Deteriorating Lead Bullets


#1

I believe we all are experiencing the issue of deteriorating lead bullets especially on my older rimfire cartridges. What do you guys do to persevere and protect them that it does not happen. Regards


#2

Following with interest.


#3

Best thing I’ve found is Renaissance wax. https://restorationproduct.com/shop/renaissance-wax/


#4

Thanks Rich I found an similar alternative which is available here in South Africa which I will try on one sample. Regards


#5

Please be very careful with the lead when it is as flaky as this one looks.
breathing even microscopic bits of it is hazardous to your health.


#6

I have seen that type of corrosion quite a few times, but it has not happened to mine… yet?

I strive to keep the humidity level between 55%~62% in my home year round, which seems to help,
and I have some lead bullet cartridges that have been sitting in an uncovered display for over 40 years. I think having moving air in that room also helps, (Tricks I learned LONG ago for old photographic equipment to avoid lens fungus).


#7

Storage is important …dissimilar metals accelerate the breakdown of one faster than the other …We know about brass or coppers effect on lead or lead/zinc …add steel, iron nickel or other alloys and we have a whole new ballgame


#8

I’ll second the notion on moving air. My storage cabinet is oak (bad) but I mounted a couple of computer fans in the back to keep air moving through the cabinet and have had no problems beyond a greater than usual accumulation of dust toward the front of the drawers.


#9

Keep brass and lead away from oak is my #1 tip, as well as cheap corrugated cardboard.

Ole


#10

I also believe the quality of the lead is an important factor. & although have no proof, have seen early rounds stored next to modern which show no deterioration while the modern starts to go-off.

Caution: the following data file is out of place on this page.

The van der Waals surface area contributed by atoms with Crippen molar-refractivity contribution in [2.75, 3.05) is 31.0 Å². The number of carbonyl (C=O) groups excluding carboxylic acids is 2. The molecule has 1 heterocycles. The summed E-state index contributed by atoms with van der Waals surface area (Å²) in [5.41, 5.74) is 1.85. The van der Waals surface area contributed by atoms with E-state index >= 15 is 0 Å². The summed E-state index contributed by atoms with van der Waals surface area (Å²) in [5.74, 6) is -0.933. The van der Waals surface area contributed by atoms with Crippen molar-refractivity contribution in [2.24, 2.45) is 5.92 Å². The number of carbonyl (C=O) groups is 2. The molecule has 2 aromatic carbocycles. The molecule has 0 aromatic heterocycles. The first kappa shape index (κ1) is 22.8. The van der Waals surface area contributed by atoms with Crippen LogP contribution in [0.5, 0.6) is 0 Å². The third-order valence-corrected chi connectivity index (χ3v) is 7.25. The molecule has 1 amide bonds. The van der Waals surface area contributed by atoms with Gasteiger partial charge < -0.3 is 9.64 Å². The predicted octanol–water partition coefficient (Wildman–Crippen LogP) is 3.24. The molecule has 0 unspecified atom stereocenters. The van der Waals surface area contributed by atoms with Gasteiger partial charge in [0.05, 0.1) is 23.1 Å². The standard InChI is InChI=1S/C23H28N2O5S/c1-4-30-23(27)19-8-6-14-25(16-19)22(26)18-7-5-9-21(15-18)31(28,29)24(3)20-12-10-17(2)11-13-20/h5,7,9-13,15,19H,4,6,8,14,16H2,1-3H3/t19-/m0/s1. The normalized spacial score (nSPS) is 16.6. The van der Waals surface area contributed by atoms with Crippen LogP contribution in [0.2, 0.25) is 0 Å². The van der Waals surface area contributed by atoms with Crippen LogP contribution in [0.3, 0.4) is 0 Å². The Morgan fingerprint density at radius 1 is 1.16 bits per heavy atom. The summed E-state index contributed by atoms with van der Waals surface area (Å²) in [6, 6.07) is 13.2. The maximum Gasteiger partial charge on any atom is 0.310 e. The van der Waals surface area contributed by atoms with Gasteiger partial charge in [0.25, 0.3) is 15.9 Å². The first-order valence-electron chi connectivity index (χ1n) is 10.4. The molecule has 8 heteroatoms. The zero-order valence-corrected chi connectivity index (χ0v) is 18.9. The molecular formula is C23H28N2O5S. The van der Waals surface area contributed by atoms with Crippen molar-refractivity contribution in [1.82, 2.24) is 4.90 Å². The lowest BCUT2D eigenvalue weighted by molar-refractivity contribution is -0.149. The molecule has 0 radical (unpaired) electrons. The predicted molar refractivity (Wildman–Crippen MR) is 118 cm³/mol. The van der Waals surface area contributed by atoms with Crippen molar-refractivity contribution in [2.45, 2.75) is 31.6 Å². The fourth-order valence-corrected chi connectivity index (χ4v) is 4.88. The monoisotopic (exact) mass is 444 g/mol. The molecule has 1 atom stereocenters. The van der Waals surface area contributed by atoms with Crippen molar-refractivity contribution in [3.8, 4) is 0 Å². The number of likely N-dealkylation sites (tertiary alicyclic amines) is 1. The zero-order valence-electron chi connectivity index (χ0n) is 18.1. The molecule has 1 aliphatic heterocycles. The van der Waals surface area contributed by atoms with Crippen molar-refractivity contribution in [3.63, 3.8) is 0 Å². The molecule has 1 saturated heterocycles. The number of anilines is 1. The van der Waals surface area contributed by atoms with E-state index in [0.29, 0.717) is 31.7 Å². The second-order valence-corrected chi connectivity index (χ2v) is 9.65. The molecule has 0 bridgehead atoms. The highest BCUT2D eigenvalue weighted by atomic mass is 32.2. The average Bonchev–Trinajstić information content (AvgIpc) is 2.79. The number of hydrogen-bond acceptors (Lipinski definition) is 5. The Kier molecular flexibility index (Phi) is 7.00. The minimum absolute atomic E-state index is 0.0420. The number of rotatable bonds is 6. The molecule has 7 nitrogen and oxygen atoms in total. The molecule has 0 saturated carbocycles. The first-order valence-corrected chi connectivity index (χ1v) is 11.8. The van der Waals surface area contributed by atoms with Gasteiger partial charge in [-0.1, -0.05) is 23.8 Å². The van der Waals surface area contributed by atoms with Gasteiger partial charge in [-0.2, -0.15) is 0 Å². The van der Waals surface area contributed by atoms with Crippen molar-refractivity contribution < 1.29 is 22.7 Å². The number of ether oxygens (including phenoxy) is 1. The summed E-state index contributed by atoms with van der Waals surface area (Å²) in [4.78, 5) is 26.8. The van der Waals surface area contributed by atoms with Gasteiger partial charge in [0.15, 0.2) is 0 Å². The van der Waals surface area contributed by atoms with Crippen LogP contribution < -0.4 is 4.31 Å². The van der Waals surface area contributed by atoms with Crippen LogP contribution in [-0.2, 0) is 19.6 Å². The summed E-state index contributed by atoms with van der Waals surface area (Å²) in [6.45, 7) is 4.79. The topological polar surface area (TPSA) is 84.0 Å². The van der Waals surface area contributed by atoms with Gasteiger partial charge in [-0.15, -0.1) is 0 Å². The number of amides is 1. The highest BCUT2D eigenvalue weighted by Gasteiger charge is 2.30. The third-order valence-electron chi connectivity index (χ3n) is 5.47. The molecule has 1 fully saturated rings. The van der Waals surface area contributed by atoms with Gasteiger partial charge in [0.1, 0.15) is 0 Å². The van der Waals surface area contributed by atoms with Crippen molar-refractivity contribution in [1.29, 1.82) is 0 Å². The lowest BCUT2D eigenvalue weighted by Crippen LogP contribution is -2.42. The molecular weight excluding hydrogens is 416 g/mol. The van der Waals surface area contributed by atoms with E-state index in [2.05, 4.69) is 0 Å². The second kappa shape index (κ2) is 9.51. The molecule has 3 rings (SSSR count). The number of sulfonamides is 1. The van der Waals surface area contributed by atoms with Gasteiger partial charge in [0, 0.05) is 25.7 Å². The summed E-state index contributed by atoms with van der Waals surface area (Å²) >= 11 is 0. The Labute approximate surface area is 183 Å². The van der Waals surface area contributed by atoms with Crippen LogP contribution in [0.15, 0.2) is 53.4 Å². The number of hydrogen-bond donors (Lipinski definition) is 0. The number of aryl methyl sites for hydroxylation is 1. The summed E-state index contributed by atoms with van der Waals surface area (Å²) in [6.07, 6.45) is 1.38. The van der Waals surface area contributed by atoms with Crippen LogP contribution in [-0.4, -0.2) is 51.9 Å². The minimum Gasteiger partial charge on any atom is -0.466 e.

#11

I got a contaminated one with some stuff i got. Will it contaminate the rest of my collection??? Should i quarantine this cartridge?


#12

no, assuming your talking about the lead oxidation.


#13

Hi Pete, yes lead oxidation.

was getting worried:(:(:(


#14

"Keep brass and lead away from oak is my #1 tip, as well as cheap corrugated cardboard."
Lead corrosion (as opposed to patina formation) is generally caused by exposure to organic acid vapors, such as acetic acid, in air. Exposure of Lead to even trace levels of such acid vapors in air can cause the formation of white Lead Acetate given extended exposure. Some wood is prone to generating acetic acid vapors. The best way to prevent formation of Lead Acetate on bullets is to seal the lead surface. Waxing can do that.


#15

I’ve seen mention of using a wax to coat the lead bullets. If the bullet already shows a lot of white oxide what should you do? Just coat that with wax? Or try to rub it off with a cotton cloth or paper towel and then but on wax? Or is it better to just leave it alone and keep it with the white coating of lead oxide?
Thanks,
Joel


#16

Joel, you won’t be able to use a cloth or paper towel to wipe that away if it’s as bad as the one shown, all you’ll do is create a particle storm & that is very dangerous to breathe.

I’ve never tried to coat one with wax, so I can’t give advise on how-to.

If I had one that is as bad as the one shown in this thread, I would just let it alone.


#17

From what I have read, the Lead Acetate is very soluble in glycerin. I have a number of bullets which have the white coating and I’ll try the glycerin treatment if I can find some glycerin.


#18

hello
for dennisK

you can find good glycerin in a pharmacy or a vape ecig store for cheap price